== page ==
Last summer, I took my five year old to the boardwalk in Ocean City, New Jersey. The trip brought back memories from my own childhood -- especially the "whack-a-mole" game that still fascinates boys of all ages. There just seems an innate sickness in most males that makes us want to smash the inanimate creatures (the fairer sex seems far more civilized in this regard). Still, I suspect that this is precisely the feeling that many of us harbor with regard to our suppliers who were all too quick to pass along price increases during the seven-year bull run leading up to the recession. But is it time to take out the hammer and play supplier whack-a-mole to get back at our supply base?
A recent Supply Chain Digest piece has some good thoughts on the topic and also why many of us may feel more tempted in the current environment than in the past to take out the hammer. This is because the current demand-challenged environment "follows a period in which for 2-3 years, suppliers of all sorts were in constant price increase mode. This scenario resulted from dramatically rising commodity prices, a generally robust economy, and an overall environment that often left procurement managers somewhat resigned to the steady drum beat of rising costs." Translation: not only were suppliers trigger-happy on raising prices in recent years -- they did so on a near continuous basis, were unapologetic and often in ways that made it difficult to tell if a price increase was justified.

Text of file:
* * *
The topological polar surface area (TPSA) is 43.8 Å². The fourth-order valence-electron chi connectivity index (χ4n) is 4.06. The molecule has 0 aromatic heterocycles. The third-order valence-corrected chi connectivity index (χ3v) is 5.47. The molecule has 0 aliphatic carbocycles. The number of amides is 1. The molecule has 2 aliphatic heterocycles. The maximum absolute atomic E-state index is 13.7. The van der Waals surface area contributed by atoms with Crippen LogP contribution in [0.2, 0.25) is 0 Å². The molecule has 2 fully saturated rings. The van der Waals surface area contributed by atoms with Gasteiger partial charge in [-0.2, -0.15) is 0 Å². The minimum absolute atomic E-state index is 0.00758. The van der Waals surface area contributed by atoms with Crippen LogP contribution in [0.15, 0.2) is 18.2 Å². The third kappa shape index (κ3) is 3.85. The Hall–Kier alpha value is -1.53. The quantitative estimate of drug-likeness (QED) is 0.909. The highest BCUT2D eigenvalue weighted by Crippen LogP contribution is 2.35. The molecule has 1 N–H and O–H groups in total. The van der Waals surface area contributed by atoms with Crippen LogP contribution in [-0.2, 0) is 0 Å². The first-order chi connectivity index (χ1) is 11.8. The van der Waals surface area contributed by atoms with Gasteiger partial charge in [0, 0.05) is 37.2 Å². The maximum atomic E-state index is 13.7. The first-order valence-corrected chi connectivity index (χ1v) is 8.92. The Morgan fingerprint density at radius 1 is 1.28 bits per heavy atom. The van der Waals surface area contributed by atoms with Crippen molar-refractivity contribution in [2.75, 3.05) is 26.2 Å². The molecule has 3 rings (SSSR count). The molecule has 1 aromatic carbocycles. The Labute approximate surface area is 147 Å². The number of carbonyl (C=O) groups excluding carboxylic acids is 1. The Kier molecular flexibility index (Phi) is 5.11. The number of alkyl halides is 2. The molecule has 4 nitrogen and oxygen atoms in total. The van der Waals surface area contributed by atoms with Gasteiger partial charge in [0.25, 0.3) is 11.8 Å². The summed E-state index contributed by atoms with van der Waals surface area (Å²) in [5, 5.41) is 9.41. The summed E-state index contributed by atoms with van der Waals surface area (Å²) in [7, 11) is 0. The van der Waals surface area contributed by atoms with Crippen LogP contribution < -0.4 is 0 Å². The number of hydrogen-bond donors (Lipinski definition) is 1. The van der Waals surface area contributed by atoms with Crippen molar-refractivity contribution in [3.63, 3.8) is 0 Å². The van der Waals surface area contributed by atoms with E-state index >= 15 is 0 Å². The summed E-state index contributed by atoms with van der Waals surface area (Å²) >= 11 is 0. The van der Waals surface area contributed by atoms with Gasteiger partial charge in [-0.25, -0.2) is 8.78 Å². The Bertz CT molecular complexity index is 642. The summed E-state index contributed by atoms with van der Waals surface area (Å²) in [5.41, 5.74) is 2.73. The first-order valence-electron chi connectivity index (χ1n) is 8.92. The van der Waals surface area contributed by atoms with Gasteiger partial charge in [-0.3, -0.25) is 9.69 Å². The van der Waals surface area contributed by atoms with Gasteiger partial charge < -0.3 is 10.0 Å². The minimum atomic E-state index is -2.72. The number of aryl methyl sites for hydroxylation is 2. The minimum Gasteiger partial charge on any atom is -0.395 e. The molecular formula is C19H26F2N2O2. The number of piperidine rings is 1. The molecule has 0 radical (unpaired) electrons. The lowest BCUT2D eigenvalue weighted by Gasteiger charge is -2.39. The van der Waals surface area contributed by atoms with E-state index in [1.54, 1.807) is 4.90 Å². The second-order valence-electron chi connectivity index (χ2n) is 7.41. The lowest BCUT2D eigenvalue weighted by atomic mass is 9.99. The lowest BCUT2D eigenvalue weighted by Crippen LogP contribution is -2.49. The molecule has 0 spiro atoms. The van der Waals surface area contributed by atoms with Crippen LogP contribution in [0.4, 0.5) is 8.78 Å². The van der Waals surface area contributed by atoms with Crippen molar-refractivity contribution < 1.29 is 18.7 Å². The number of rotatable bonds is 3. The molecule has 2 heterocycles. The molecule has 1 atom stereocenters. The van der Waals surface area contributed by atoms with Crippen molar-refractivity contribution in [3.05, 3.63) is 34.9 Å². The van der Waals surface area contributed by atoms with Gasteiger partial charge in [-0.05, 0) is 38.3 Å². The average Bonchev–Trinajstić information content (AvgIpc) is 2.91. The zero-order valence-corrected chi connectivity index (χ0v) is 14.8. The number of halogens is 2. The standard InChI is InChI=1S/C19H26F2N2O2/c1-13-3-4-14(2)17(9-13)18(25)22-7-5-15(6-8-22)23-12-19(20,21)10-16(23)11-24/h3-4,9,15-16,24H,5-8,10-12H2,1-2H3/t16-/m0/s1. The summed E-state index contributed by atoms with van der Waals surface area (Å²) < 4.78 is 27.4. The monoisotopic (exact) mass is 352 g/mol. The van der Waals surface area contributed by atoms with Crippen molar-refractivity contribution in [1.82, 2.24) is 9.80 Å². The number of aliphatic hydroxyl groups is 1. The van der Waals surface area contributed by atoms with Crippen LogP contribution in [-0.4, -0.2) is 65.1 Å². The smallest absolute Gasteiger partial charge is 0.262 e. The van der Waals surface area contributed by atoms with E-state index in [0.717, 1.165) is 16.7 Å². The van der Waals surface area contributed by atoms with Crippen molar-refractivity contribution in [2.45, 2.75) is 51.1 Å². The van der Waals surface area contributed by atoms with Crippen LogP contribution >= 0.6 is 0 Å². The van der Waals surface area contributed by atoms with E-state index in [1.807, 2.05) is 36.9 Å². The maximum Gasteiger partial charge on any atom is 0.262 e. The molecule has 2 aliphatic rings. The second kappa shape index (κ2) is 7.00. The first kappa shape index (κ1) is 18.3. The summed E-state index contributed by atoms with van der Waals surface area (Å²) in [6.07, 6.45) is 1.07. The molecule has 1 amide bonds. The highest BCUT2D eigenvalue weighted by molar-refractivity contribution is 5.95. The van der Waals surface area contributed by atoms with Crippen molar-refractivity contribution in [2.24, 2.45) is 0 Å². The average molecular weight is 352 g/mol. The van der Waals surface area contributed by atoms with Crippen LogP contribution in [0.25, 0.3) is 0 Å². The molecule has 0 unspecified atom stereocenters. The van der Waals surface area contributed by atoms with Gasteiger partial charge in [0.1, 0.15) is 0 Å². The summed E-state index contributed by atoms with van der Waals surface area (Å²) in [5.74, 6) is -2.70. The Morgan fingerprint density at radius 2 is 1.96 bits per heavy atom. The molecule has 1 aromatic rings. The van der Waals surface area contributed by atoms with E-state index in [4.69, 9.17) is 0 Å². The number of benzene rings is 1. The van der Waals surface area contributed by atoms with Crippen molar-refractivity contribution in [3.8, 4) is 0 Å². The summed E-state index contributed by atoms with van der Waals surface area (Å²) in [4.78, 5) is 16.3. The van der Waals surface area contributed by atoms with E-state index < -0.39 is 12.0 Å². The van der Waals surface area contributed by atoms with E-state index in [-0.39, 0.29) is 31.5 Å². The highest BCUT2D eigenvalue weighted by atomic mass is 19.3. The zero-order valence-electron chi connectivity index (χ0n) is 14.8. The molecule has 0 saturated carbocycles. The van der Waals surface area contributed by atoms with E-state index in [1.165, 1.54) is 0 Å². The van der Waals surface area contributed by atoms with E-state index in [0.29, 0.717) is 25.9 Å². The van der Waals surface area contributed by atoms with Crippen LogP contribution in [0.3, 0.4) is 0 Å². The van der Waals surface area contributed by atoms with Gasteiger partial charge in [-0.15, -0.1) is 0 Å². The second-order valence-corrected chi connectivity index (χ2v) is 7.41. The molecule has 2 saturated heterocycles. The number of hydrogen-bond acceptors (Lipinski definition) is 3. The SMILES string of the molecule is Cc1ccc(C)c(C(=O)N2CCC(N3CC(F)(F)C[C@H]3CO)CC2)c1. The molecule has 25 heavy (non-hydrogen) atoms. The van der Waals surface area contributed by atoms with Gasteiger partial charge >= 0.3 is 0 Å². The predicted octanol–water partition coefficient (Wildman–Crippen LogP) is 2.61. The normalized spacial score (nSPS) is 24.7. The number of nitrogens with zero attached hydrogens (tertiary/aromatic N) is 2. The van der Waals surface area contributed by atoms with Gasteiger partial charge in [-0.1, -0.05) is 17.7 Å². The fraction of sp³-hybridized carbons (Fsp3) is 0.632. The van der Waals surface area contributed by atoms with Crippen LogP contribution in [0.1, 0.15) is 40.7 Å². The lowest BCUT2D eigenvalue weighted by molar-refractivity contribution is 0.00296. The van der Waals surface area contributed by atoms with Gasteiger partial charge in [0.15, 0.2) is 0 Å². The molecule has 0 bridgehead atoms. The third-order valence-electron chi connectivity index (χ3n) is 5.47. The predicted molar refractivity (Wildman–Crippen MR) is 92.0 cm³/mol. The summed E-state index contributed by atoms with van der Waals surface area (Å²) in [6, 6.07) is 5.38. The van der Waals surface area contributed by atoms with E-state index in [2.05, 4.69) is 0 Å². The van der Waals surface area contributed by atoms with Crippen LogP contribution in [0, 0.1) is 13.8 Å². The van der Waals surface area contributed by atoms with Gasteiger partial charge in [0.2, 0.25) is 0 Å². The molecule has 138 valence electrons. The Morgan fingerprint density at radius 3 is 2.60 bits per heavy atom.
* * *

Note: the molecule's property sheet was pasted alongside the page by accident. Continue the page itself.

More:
Still, two wrongs don't make a right -- even when it comes to achieving the most savings today. Rather than make negotiations personal, I believe companies owe it to themselves to aggressively benchmark pricing these days and then strategically source the categories that present the best opportunities (while going back and haggling with suppliers in other categories where smaller price decreases are possible). But, as the article suggests by way of a GM example, why not use this time to not only get price concessions, but also to tie contracts to market indexes (e.g., Metal Miner IndX) to enable savings, transparency and trust? In today’s environment, the article notes, "indexes can help a lot, because suppliers certainly may use drops in their own costs to pad profit margins, especially for complacent purchasing organizations."
- Jason Busch